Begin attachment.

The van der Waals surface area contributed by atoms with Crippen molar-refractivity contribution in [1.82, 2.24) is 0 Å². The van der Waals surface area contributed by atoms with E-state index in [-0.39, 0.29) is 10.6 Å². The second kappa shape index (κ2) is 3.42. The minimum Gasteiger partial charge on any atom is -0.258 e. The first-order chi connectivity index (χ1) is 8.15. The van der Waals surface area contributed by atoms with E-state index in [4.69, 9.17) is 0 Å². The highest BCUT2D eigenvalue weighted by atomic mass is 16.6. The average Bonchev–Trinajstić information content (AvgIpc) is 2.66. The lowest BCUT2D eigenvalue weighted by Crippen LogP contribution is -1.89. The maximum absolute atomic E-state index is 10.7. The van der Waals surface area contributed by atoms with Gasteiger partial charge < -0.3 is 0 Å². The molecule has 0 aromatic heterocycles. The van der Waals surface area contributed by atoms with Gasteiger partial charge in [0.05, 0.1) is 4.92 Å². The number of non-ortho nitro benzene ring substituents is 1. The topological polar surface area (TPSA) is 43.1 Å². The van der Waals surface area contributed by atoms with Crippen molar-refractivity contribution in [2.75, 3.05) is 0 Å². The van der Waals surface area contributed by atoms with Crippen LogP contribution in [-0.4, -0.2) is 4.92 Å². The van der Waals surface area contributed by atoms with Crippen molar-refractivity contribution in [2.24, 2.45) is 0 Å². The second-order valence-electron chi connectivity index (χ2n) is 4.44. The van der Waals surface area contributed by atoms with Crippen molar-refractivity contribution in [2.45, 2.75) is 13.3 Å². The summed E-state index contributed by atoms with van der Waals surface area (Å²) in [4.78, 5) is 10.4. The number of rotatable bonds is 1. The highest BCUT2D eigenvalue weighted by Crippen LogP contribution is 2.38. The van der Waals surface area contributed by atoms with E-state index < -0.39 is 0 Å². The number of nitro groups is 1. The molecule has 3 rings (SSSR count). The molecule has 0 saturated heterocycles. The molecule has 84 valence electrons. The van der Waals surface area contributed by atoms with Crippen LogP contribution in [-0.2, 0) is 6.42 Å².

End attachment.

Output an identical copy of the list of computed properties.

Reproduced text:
The van der Waals surface area contributed by atoms with Crippen molar-refractivity contribution in [1.82, 2.24) is 0 Å². The van der Waals surface area contributed by atoms with E-state index in [-0.39, 0.29) is 10.6 Å². The second kappa shape index (κ2) is 3.42. The minimum Gasteiger partial charge on any atom is -0.258 e. The first-order chi connectivity index (χ1) is 8.15. The van der Waals surface area contributed by atoms with E-state index in [4.69, 9.17) is 0 Å². The highest BCUT2D eigenvalue weighted by atomic mass is 16.6. The average Bonchev–Trinajstić information content (AvgIpc) is 2.66. The lowest BCUT2D eigenvalue weighted by Crippen LogP contribution is -1.89. The maximum absolute atomic E-state index is 10.7. The van der Waals surface area contributed by atoms with Gasteiger partial charge < -0.3 is 0 Å². The molecule has 0 aromatic heterocycles. The van der Waals surface area contributed by atoms with Gasteiger partial charge in [0.05, 0.1) is 4.92 Å². The number of non-ortho nitro benzene ring substituents is 1. The topological polar surface area (TPSA) is 43.1 Å². The van der Waals surface area contributed by atoms with Crippen molar-refractivity contribution in [2.75, 3.05) is 0 Å². The van der Waals surface area contributed by atoms with Crippen LogP contribution in [-0.4, -0.2) is 4.92 Å². The van der Waals surface area contributed by atoms with Crippen molar-refractivity contribution in [2.24, 2.45) is 0 Å². The second-order valence-electron chi connectivity index (χ2n) is 4.44. The van der Waals surface area contributed by atoms with Crippen molar-refractivity contribution in [2.45, 2.75) is 13.3 Å². The summed E-state index contributed by atoms with van der Waals surface area (Å²) in [4.78, 5) is 10.4. The number of rotatable bonds is 1. The highest BCUT2D eigenvalue weighted by Crippen LogP contribution is 2.38. The van der Waals surface area contributed by atoms with E-state index < -0.39 is 0 Å². The number of nitro groups is 1. The molecule has 3 rings (SSSR count). The molecule has 0 saturated heterocycles. The molecule has 84 valence electrons. The van der Waals surface area contributed by atoms with Crippen LogP contribution in [-0.2, 0) is 6.42 Å².